The harsh and poetic charm of Norway, made popular by the Scandinavian epics, is manifested in the majestic architecture of the old castles in Norway. He stands as a true symbol of the courage and fearless spirit of this country.
The area is covered with a thick layer of snow, the sun’s warmth is rarely felt, and the castles seem to glow in the spectacular landscape. These real-life fairy tale castles will transport you straight to a mystical universe.
Best castles to visit in Norway
Ranging from the 13th century to the forts built in the early 20th century, castles are worth a visit when visiting this country. You can visit the most beautiful castles of Norway and explore their stunning architecture. Here are some:
1. Akershus Castle
It is a medieval castle located in the city center of Oslo. Construction of the palace began in the late 13th century and continued until the 14th century. Initially, it served as a prison for law breakers, but after Swedish attacks, it became a fortress. Akershus Castle or Akershus Fortress is still a military district. While visiting the palace you can see its royal tombs, reception rooms and banquet halls.
The palace is open to the public daily till 9 pm but is closed during special events and public holidays.
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2. Gamlehaugen Castle
Gammelhaugen Castle is located in Berge and was built in the year 1901 in the architectural style of a Scottish castle. In 1927, Norwegian royalty acquired this castle when they visited this beautiful city. Many parts of this palace are open for exploration.
The castle resembles a classic fairy tale castle, with the gardens of Gamlehaugen making it even more charming. Since this castle is one of the most famous castles in Europe, Berge is a special Schengen destination.
3. Sverresborg Castle Ruins
During the civil war in Norway, Sverresborg was the location of several battles. The castle fell into the hands of the Baglers and was ruined. However, it was rebuilt by Haakon Jarl. The site was re-fortified by King Haakon Haakonsson in 1248 after being damaged in a fire. The medieval castle survived until the mid-16th century but then fell into ruins.
It is believed that the fort, built in the late 1100s, had an interior of wood and outer walls of stone. It is located only 250 meters northeast of Bergenhus Fortress. It was built on the orders of King Sverre Sigurdsson. The property is still in service to the Norwegian Army for office administration, but is also open for public tours.
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4. Royal Residence, Bergen
The royal residence of Bergen was built in the 13th century for King Haakon Haakonsson. Built adjacent to the Rosencrantz Tower, the Renaissance masterpiece has been expanded several times. This impressive fort is open to the public throughout the year.
In 1261, Haakon Hall was built for the Norwegian king Haakon Haakonsson. Tourists are allowed to climb to the roof, where they can enjoy wonderful views of the city. Other parts of the castle, such as the dungeons, have more sightseeing options.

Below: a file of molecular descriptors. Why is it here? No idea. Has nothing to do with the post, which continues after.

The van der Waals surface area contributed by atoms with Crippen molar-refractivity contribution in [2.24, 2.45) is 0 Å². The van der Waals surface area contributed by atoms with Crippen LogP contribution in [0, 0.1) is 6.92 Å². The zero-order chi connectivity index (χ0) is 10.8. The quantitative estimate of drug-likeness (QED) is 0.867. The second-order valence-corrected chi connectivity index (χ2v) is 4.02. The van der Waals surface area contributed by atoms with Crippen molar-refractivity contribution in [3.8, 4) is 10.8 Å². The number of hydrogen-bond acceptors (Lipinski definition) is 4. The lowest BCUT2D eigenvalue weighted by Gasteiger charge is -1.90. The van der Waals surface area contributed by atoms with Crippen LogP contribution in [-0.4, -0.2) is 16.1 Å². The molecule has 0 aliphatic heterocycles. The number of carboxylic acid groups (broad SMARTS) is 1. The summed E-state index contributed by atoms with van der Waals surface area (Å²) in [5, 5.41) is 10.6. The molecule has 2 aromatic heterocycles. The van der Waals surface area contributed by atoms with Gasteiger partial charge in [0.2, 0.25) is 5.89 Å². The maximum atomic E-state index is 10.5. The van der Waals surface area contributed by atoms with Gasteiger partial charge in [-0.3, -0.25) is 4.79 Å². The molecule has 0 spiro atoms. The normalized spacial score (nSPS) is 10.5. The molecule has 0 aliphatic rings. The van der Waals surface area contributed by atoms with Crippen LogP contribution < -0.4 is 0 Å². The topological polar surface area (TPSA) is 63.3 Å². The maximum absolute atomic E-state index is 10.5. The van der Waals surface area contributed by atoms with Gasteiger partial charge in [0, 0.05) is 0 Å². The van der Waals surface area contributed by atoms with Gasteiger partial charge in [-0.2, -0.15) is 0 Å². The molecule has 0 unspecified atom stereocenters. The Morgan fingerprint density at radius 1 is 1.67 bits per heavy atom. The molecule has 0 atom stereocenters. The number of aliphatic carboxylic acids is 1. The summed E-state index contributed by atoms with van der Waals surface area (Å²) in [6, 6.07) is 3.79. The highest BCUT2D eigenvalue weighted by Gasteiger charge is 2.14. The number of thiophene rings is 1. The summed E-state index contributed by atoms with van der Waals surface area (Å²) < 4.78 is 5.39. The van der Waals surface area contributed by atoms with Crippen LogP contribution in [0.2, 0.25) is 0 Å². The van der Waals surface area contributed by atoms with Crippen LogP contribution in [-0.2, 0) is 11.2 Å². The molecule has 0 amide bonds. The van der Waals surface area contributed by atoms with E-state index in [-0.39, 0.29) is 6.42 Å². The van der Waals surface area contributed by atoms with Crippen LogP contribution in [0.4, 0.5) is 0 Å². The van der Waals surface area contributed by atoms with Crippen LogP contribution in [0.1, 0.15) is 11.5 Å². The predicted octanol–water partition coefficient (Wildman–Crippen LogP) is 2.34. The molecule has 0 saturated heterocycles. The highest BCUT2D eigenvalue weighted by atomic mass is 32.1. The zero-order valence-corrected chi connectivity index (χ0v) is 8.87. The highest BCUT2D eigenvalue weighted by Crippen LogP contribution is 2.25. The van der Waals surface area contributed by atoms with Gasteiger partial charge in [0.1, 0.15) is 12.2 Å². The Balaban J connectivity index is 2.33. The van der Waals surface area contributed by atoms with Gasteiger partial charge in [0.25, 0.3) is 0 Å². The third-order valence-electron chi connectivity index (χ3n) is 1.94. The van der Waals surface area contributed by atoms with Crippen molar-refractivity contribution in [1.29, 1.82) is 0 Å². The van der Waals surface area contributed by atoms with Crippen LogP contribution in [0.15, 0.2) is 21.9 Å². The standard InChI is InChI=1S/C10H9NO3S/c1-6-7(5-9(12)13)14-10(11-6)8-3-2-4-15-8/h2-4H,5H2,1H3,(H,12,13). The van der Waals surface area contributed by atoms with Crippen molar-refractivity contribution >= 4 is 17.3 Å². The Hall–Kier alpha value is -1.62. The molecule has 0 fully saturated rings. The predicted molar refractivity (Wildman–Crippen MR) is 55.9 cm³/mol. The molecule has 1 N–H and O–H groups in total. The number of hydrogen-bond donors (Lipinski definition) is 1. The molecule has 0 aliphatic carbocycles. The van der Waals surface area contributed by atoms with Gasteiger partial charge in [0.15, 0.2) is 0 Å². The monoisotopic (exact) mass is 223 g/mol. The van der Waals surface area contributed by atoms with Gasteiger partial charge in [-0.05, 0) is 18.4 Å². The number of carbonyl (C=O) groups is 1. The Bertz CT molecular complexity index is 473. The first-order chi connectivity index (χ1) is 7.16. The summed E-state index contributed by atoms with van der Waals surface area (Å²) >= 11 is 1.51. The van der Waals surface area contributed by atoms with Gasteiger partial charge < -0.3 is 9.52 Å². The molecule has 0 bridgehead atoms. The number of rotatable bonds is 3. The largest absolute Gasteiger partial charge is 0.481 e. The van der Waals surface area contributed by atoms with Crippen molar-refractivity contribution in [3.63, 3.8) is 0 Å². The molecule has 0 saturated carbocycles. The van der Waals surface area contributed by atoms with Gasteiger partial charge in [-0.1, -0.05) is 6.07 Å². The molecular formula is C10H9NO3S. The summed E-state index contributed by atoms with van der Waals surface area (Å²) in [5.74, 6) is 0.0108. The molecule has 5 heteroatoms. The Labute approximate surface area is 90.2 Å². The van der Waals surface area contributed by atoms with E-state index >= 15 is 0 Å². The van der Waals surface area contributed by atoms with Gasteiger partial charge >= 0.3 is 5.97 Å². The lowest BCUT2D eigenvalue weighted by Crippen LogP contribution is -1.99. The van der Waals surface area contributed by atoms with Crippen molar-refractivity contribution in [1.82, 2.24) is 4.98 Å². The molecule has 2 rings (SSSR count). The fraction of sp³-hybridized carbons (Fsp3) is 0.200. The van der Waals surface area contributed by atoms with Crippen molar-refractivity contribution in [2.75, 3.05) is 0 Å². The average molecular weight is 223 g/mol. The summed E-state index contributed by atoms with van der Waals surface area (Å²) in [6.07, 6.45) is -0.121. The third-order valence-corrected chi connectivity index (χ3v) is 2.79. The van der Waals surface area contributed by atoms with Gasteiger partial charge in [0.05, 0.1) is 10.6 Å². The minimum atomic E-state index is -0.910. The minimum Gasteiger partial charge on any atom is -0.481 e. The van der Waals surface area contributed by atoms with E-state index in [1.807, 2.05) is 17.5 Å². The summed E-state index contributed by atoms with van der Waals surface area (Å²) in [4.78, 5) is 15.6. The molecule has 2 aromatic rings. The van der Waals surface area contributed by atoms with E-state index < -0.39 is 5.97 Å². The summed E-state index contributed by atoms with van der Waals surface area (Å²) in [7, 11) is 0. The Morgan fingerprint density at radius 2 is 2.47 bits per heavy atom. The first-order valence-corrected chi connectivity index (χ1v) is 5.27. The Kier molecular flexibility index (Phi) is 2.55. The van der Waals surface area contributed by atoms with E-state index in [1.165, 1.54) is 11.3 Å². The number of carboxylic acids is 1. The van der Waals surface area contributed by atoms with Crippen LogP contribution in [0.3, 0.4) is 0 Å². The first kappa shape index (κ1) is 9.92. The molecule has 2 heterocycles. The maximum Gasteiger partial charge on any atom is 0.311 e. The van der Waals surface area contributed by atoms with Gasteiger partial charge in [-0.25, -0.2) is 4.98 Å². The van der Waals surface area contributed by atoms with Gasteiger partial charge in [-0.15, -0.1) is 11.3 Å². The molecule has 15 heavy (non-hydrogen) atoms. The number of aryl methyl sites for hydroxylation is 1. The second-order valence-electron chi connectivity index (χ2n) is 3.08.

5. Bergenhus Fort
Charming Scandinavian castle from the 16th century overlooking the entrance to Bergen Harbor. Wander over the walled ruins of Sverresborg to a citadel built around 1660 on the remains of an ancient castle from the 12th century.
While visiting this fort, you must spend a few hours in the famous museum of Bergenhus Fort which displays the service of women and several defense groups during the German invasions. It is open to the public from 6:30 am to 11 am
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6. Oscarshall Castle
Oscarshall Castle, located on Oslo’s Frognerkillen Fjord, was the residence of the Norwegian royal family from 1863 to the 1990s. Oscarshall was built between 1847 and 1852 by the Danish architect Johan Henrik Nebelong, as commissioned by King Oscar I. It has been under the king since 1863. It is one of the most prominent national monuments and is considered one of the neo-Gothic gems in Norway.
The space consists of the main building, a park leading towards the water and an open arcade.
The palace is open to the public during the summer and is closed on national and religious events.
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7. Steenvikholm Castle
Built by Olav Engelbrektsson, the last Catholic Archbishop of Norway, between 1525 and 1532, the castle has been heavily fortified since its construction. The fortress covers almost half the land of the rocky island making it the largest foundation ever built in the Norwegian Middle Ages.
Since 1993 every year in August a midnight opera organized by the Steinvikholm Musiktheater has been held here. This opera highlights the life and sufferings of the archbishop.
You can reach the palace via a wooden bridge or by boat.
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8. Fredrickston Fort
Frederiksten Fortress is located in Halden, Norway. Construction of the fort began in 1661 and took 40 years to complete. The castle was blockaded by Swedish forces, ending the alliance of Norway and Sweden. It is a famous tourist spot which offers a picturesque view of Haldane. It also has a museum. It is better to visit this palace in summer.
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This is a carefully curated list of the best castles in Norway. Although there is so much to see in this magnificent country, these places highlight both the culture and grandeur of the country. Thus, be sure to include them in your Norway tour itinerary.
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